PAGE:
One of the in-person social clubs, ‘Herstory’, brings together working-age women to discover and learn from stories of women in the past through hands-on interaction with Heritage Doncaster’s collection, crafts and activities. Meeting weekly, in the former pit village of Denaby Main, the participants are encouraged to discuss their thoughts and opinions on different historical women or women’s groups. Victoria summed up the simple, yet relaxed nature of the sessions by explaining how: 

“Every week we look at a different group, or woman from history and see what we think, see whether we like them, whether we would go for a drink with them, and then do an activity in response.”

The opportunity here then is to empower local women by facilitating discussions surrounding local and national histories of women and women’s groups. Furthermore, participants can learn from each other’s histories, stories and struggles and form connections with other women in their community as well as a connection with their local area and culture.

Victoria (pictured left centre) and a group of women and their children meeting for one of the ‘Herstory’ sessions (Image courtesy of James Mulkeen)

Back 2 Nature

‘Back 2 Nature’ is one of the partnership projects within the programme. Lasting usually anywhere between eight and twelve weeks, the project is run in collaboration with Doncaster Mind and Yorkshire Wildlife Trust. Utilising the nature of the local area, participants explore historical connections to nature. For example, the final two sessions of this project focused on learning about the history of hunting and gathering by foraging at Potteric Carr Nature Reserve and learning about Norse Viking cooking culture through cooking on an open fire. The learning potential from utilising local nature and history is therefore high but so too is the potential to improve the general wellbeing of participants by interacting and socialising with each other while immersed in nature. Indeed, the connection between improved mental health and experiencing nature is not a new phenomenon. The notion of ‘connectedness’ has been used to describe how those that are able to experience nature and have a closer relationship with their natural environments and surroundings generally live happier lives.

Foraged ingredients used to make tea from one of the ‘Back 2 Nature’ sessions based on learning about the foraging of hunter gatherers (Image courtesy of Heritage Doncaster)

Changing the record

Providing opportunities for local people to contribute in some way to museum processes can be liberating for both the museum and the contributor. This is one of the aims of the ‘Changing the Record’ project. Noticing gaps of knowledge in their collection, Heritage Doncaster put a call out to recruit community researchers to help fill these areas. Importantly however, they also accepted research proposals from volunteers who had found their own gaps in the collection. Some examples include witchcraft, mental health in the Victorian period and Black history. In doing this, Heritage Doncaster provides an example of how relinquishing authority of the museum as an institution can lead to effective and more meaningful community engagement. All too often museums are in the position of authority, with members of its communities on an unequal footing. For example, one volunteer with Irish heritage suggested that Irish immigration to the Doncaster area should be explored. This wasn’t an area that the museum had thought of exploring and it would be completely feasible to assume that they may not have if it wasn’t for this volunteer. However, by allowing volunteers to take responsibility in their own area of research, utilising their own interest in and connections to history and heritage, Heritage Doncaster has provided an opportunity for mutual learning, both for themselves as an organisation but also for their volunteers and wider audiences.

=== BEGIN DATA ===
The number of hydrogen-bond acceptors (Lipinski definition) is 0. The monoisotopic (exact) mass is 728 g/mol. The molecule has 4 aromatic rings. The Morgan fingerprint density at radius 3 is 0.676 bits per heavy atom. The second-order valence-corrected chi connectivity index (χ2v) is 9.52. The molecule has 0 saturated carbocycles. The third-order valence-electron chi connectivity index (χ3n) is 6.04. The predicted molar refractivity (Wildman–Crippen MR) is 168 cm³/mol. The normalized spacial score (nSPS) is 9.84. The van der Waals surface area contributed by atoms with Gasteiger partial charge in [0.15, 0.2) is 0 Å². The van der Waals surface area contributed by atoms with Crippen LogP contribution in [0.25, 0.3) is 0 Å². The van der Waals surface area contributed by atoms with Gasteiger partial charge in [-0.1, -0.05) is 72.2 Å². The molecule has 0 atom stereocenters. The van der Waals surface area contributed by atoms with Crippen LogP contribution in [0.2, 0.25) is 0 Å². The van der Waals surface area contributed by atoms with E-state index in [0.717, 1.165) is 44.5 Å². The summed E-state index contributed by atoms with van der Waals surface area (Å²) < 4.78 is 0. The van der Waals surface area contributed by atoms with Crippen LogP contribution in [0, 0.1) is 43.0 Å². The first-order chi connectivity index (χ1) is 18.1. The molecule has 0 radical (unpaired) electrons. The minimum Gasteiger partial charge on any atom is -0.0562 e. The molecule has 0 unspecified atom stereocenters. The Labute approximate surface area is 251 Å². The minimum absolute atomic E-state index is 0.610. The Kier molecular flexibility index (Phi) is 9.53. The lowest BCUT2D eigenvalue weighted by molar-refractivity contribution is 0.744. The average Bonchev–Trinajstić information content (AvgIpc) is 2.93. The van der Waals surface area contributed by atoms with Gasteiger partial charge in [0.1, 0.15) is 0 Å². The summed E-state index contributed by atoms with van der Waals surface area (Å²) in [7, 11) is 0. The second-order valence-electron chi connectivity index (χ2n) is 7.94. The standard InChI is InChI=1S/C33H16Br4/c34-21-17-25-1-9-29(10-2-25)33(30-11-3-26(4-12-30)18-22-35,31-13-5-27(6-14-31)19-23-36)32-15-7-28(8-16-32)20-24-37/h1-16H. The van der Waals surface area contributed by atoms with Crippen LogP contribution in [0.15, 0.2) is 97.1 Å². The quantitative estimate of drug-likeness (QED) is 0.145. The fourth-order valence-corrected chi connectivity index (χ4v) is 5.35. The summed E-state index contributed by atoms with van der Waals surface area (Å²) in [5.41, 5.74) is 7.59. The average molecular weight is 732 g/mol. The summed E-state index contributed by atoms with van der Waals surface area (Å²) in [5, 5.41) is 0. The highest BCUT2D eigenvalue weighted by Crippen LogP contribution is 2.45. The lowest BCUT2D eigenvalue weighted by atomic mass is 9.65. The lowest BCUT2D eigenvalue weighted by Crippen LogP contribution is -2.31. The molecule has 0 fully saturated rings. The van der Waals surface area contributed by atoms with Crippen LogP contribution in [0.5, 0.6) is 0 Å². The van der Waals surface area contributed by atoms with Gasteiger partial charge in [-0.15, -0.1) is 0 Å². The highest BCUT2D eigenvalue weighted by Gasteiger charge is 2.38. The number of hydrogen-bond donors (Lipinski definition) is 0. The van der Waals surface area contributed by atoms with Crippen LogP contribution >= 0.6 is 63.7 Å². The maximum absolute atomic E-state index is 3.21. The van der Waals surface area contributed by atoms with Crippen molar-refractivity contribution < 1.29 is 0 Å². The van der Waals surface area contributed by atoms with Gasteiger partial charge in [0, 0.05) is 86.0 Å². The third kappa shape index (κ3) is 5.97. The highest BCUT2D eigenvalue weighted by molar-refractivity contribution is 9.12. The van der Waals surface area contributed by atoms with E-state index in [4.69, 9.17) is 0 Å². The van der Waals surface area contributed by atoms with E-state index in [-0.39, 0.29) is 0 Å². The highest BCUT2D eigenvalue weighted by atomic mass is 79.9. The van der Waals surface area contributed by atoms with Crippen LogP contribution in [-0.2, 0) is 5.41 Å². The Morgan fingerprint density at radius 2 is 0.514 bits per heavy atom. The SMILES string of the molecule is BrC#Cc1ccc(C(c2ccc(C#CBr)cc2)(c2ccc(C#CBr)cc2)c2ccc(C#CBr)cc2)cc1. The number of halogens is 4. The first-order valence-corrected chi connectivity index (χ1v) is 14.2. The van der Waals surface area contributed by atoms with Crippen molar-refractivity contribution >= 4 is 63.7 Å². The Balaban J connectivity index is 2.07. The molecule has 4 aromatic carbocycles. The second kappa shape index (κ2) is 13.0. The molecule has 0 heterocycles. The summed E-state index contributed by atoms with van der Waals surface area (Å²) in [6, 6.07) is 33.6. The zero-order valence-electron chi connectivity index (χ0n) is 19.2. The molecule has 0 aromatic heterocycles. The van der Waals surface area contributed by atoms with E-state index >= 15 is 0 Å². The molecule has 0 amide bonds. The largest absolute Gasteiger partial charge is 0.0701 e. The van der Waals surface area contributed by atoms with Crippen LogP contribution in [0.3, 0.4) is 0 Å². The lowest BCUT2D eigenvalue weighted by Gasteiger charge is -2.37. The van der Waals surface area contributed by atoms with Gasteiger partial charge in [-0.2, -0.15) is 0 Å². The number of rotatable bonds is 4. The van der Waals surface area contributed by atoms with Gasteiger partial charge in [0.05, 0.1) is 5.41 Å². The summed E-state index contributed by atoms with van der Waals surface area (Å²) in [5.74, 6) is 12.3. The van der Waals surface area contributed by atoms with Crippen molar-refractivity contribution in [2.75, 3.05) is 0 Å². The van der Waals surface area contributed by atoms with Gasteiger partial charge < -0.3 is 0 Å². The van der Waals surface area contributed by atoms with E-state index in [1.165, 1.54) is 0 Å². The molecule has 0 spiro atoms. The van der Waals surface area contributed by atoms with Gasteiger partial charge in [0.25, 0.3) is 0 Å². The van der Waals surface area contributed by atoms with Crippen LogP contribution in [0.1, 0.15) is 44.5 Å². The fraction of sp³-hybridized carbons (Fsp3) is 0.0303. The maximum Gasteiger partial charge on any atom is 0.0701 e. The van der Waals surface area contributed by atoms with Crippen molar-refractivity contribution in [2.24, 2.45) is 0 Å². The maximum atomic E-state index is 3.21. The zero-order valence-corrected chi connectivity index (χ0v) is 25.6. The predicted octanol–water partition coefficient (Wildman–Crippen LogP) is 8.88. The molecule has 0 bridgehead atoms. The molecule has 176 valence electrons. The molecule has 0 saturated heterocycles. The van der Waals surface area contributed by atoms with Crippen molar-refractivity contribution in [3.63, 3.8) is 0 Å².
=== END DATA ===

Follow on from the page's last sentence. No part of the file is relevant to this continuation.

Poster advertising the ‘Changing the record’ project (Image courtesy of Heritage Doncaster)

Why so much of a focus on outreach?

As all the activities take place outside of the museum walls, outreach is a central part of the programme and not without good reason. Doncaster is the largest Metropolitan Borough in England and as a result, getting to the museum can be challenging for some people. Victoria touched on this by highlighting how:

“…some of the far-reaching areas of Doncaster are approximately 45 minutes away on public transport, including a couple of changes on a bus. It’s a lot of money and if you’ve got a family of four, you’re not going to drag your kids on the bus that far. So there are practical reasons as to why we go out into the borough.”

Outreach enables Heritage Doncaster to provide a more accessible service but it also allows for an expansion of their engagement. Victoria and her team carried out statistical mapping of the borough to identify which areas had the lowest levels of cultural engagement and wellbeing, as well as the highest levels of deprivation and sickness. From this, high priority areas of the borough were identified to focus community outreach and engagement. The aim here is to engage with people who don’t necessarily believe that museums or other cultural institutions are places for themselves or their families; in turn demonstrating that in actual fact everybody does have a connection with history or heritage and should be able to access and explore this connection if they wish. While the museum may not be a place they want to visit or indeed is accessible for them to visit, Heritage Doncaster can instead bring the museum to them. After all, this is a legitimate form of engagement and just because it doesn’t manifest itself in an exhibition or a gallery tour does not mean it doesn’t qualify as such; on the contrary, the opposite could easily be argued.